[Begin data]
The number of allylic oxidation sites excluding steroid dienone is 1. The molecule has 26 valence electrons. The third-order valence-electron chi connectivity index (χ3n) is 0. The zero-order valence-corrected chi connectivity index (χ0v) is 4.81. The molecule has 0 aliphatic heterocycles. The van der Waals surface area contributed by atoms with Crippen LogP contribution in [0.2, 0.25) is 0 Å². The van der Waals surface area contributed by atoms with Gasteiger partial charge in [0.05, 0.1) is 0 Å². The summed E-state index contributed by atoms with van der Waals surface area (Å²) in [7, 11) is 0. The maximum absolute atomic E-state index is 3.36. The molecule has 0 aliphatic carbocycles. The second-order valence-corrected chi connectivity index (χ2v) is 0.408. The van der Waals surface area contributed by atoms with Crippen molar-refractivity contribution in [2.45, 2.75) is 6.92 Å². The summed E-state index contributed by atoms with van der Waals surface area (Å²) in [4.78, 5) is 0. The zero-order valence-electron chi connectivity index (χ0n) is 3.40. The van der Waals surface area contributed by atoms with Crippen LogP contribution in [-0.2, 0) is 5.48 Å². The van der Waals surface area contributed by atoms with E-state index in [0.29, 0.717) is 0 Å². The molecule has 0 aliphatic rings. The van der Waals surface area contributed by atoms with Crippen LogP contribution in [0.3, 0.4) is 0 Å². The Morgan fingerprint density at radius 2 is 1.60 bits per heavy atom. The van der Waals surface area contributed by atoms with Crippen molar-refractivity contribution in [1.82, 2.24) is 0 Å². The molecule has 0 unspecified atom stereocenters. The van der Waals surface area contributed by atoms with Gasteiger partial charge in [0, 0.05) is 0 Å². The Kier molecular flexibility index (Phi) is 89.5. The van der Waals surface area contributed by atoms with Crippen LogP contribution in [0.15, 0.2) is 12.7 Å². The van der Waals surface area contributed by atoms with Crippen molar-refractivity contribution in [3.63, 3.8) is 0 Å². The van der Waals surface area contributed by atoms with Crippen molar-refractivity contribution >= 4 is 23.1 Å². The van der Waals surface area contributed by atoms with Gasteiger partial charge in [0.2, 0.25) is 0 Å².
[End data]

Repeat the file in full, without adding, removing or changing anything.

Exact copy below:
The number of allylic oxidation sites excluding steroid dienone is 1. The molecule has 26 valence electrons. The third-order valence-electron chi connectivity index (χ3n) is 0. The zero-order valence-corrected chi connectivity index (χ0v) is 4.81. The molecule has 0 aliphatic heterocycles. The van der Waals surface area contributed by atoms with Crippen LogP contribution in [0.2, 0.25) is 0 Å². The van der Waals surface area contributed by atoms with Gasteiger partial charge in [0.05, 0.1) is 0 Å². The summed E-state index contributed by atoms with van der Waals surface area (Å²) in [7, 11) is 0. The maximum absolute atomic E-state index is 3.36. The molecule has 0 aliphatic carbocycles. The second-order valence-corrected chi connectivity index (χ2v) is 0.408. The van der Waals surface area contributed by atoms with Crippen molar-refractivity contribution in [2.45, 2.75) is 6.92 Å². The summed E-state index contributed by atoms with van der Waals surface area (Å²) in [4.78, 5) is 0. The zero-order valence-electron chi connectivity index (χ0n) is 3.40. The van der Waals surface area contributed by atoms with Crippen LogP contribution in [-0.2, 0) is 5.48 Å². The van der Waals surface area contributed by atoms with E-state index in [0.29, 0.717) is 0 Å². The molecule has 0 aliphatic rings. The van der Waals surface area contributed by atoms with Crippen LogP contribution in [0.3, 0.4) is 0 Å². The Morgan fingerprint density at radius 2 is 1.60 bits per heavy atom. The van der Waals surface area contributed by atoms with Crippen molar-refractivity contribution in [1.82, 2.24) is 0 Å². The molecule has 0 unspecified atom stereocenters. The van der Waals surface area contributed by atoms with Gasteiger partial charge in [0, 0.05) is 0 Å². The Kier molecular flexibility index (Phi) is 89.5. The van der Waals surface area contributed by atoms with Crippen LogP contribution in [0.15, 0.2) is 12.7 Å². The van der Waals surface area contributed by atoms with Crippen molar-refractivity contribution in [3.63, 3.8) is 0 Å². The van der Waals surface area contributed by atoms with Crippen molar-refractivity contribution >= 4 is 23.1 Å². The van der Waals surface area contributed by atoms with Gasteiger partial charge in [0.2, 0.25) is 0 Å².